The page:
Cat bites most commonly occur on the head, forelimbs, or at the base of the tail. If you can’t seem to find an abscess, these are good places to start looking.
Any combination of these symptoms can point to an abscess. But as always, it’s safest to make an appointment with your veterinarian to confirm the cause of your kitty’s discomfort.
How Do I Treat a Cat Abscess?
Now that you know all the science behind what an abscess is, how it forms, and how to spot one in your cat, it’s time for treatment. There are things you can do at home to safely and effectively treat a cat abscess and keep it from spreading infection to other parts of the body while you wait for the vet visit.
If you can see the abscess, carefully trim away as much hair as you can. This will help you see the extent of the injury and allow you to keep the site clean. Be careful with the scissors while you trim, as your cat is likely to wiggle away when you get near the affected area.
Soak a clean towel in warm water and apply it to the injury. You can also use a warm compress. Try to keep it gently pressed against the wound for a minute or two at a time. Doing this a few times a day will help reduce swelling.
Use an animal wound and skincare wash to clean the affected area. Never use hydrogen peroxide or rubbing alcohol on an abscess, as these will sting and can possibly cause further tissue damage to your pet.2
The skincare wash you choose should be:
- Non-toxic for your cat, even if licked or ingested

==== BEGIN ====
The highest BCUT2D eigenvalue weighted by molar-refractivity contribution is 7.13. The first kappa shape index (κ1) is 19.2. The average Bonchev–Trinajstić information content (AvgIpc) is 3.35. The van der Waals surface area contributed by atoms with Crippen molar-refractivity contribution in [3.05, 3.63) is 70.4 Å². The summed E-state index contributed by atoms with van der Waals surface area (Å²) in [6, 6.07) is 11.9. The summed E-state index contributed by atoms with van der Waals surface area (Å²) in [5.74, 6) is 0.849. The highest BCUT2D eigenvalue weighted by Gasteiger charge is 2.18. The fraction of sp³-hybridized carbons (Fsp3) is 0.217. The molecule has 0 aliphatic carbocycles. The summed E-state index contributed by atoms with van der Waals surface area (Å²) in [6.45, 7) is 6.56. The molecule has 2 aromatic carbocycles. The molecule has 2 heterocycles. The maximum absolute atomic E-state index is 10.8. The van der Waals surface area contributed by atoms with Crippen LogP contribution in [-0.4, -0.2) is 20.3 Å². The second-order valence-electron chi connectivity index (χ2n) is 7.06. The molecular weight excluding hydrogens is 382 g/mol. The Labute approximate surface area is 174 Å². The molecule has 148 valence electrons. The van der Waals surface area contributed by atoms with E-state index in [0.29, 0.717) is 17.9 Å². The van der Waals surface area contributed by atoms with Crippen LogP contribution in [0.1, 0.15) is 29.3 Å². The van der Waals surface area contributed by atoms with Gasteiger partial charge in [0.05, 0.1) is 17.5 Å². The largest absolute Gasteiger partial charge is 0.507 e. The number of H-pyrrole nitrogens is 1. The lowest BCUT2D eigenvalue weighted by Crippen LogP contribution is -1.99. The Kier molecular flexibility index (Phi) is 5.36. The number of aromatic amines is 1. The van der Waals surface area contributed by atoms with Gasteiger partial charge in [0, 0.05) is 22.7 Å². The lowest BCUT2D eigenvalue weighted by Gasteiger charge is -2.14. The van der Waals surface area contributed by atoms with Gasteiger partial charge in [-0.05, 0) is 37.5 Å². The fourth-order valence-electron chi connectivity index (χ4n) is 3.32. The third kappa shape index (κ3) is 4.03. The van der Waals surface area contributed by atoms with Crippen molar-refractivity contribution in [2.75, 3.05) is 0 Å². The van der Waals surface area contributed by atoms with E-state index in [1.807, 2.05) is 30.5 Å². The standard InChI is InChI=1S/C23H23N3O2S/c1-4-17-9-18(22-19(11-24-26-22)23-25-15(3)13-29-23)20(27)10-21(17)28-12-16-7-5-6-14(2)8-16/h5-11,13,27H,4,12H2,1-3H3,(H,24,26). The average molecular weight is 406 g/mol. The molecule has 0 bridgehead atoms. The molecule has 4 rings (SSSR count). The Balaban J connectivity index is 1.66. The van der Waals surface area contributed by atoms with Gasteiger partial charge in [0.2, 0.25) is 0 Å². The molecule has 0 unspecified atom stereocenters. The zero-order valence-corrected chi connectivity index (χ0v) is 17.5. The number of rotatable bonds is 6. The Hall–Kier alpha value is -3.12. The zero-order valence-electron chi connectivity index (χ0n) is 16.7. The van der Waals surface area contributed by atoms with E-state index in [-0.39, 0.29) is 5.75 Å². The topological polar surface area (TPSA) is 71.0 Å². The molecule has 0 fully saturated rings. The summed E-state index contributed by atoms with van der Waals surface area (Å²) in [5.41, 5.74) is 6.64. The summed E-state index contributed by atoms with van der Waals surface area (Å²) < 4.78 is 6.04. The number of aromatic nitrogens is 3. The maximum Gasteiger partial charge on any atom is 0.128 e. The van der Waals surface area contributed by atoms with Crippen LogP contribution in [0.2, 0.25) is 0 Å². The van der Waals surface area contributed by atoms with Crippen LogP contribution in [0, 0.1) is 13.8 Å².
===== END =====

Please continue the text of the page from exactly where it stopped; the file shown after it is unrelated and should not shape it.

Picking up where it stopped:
- Safe to use around the eyes, ears, and mouth
- Non-stinging and non-burning
- Beneficial to the healing process, by keeping the area clean and moist
- Ideally veterinary-recommended
A quality skincare wash will keep the area clean, flush out gunk, and prevent further infection. It’s a good idea to keep an animal wound and skin care wash on hand, especially if you have a feisty kitty: that way you can spray down any cuts or bites you happen to see, before they close up and seal in bacteria.
When you’ve completed these steps, you and your veterinarian will be able to see what kind of wound you’re dealing with. Check out our blog on how often should you bathe a cat to learn how to properly wash your cat and how to avoid irritating your cat’s eyes and causing conjunctivitis in cats.
What to Expect at the Vet
If your cat comes home war-torn, and they’ve clearly been in a fight, a vet trip can stop an abscess from happening in the first place. The right antibiotics given within 24 hours can eradicate potential infections. However, if it’s been a few days since the fight, it’s more likely an abscess will form.3
If you’re going to the vet for an already-formed abscess, here is what you can expect from your visit:
- Your vet will likely clean and flush the injured site in a similar manner to your at-home remedy
- The vet will likely sedate or anesthetize your cat to keep them calm and pain-free.
- Next, your vet needs to drain the abscess. They will remove the scabs over the original wounds or lance the skin over the abscess.
- In the case of a large abscess, your vet may need to remove all the affected tissues. This is called debridement. They will suture shut the new, clean wound.